Wednesday, May 25, 2016


Bienvenido S. Oplas, Jr., head of Minimal Government Thinkers, a SEANET Fellow and member of the Economic Freedom Network (EFN) Asia, posts (24 May) in Business World Online HERE
Political labels sometimes tend to create more confusion instead of clarifying things on philosophy and ideology. One reason for this is that certain advocates and campaigners of particular philosophies are themselves confused of what they are talking about, and yet they project to be the leaders and articulators of those political philosophies. …
… Classical liberalism was articulated and developed some 2-3 centuries ago, based from the writings of John Locke (“social contract” theory), Adam Smith (“invisible hand of the market”), David Ricardo (theory of comparative advantage), among others.”
After the lecture in paragraph one, we get a clear example of the author being “confused of what they are talking about” in paragraph 2.
Adam Smith NEVER said anything about “invisible hand of the market”.
Wrong guy, wrong century, wrong idea. Bienvenido S. Oplas, Jr is confused. 
He should lie down in a dark room and start again …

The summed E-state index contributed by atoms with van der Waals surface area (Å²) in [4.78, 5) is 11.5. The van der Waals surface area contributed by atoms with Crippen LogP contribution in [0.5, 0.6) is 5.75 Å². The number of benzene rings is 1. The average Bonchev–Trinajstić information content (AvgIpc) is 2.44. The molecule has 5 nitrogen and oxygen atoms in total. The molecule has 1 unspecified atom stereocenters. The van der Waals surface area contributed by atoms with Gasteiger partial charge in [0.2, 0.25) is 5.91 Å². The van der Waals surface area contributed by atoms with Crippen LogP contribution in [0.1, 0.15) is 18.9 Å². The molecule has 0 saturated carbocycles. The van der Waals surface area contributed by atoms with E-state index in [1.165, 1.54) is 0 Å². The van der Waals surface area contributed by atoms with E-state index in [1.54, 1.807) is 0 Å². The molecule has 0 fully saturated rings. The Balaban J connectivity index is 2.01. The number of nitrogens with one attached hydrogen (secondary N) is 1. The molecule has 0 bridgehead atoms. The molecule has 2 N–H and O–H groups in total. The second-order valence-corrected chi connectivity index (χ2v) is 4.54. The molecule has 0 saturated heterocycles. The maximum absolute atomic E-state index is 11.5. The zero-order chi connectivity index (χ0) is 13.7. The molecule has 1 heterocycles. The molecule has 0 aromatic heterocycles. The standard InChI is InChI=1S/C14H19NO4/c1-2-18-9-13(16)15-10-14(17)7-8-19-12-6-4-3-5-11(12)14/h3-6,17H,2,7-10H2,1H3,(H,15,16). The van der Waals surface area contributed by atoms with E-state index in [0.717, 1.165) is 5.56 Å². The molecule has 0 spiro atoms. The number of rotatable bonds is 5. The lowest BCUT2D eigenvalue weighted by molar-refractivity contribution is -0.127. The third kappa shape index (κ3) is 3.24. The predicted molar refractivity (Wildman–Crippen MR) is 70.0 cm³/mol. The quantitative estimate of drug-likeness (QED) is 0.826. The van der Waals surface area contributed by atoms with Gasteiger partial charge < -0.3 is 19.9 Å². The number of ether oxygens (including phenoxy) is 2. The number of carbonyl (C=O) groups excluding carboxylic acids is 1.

There is no actual “invisible hand’ in the market. It was a metaphor used by Adam Smith to describe the conequence of the motivated action by a merchant who chose intentionally to invest his capital domestically to protect it from the added perceived risks of investing it abroad. 
In addition to the intentional consequences of the merchant’s motivated actions, noted by Adam Smith, there could also be unintentional consequences, in this case, that the merchant’s capital added to “domestic revenue and employment”, which was a benefit to the public good. 
Smith, metaphorically, decribed the motivated actions of the merchant, as “an invisible hand” leading in this case to a public benefit. 
It was not evidence of the actual existence of “an invisible hand”, not least because the motivated actions of merchants could also lead to public disbenefits, such as when merchants were motivated to persuade governments to impose tariffs on imports - even prohibitions - which would be anti-competive by raising prices.

There is no “invisible hand” of the market. It is a myth created in the 1940s-60s by the likes of Paul Samuelson and others. Such a myth had nothing to do with Adam Smith’s clear case and only example of the ‘invisible hand” in his Wealth of Nations in Book IV, chapter 2, paragraphs 1-11, pp 452-56.


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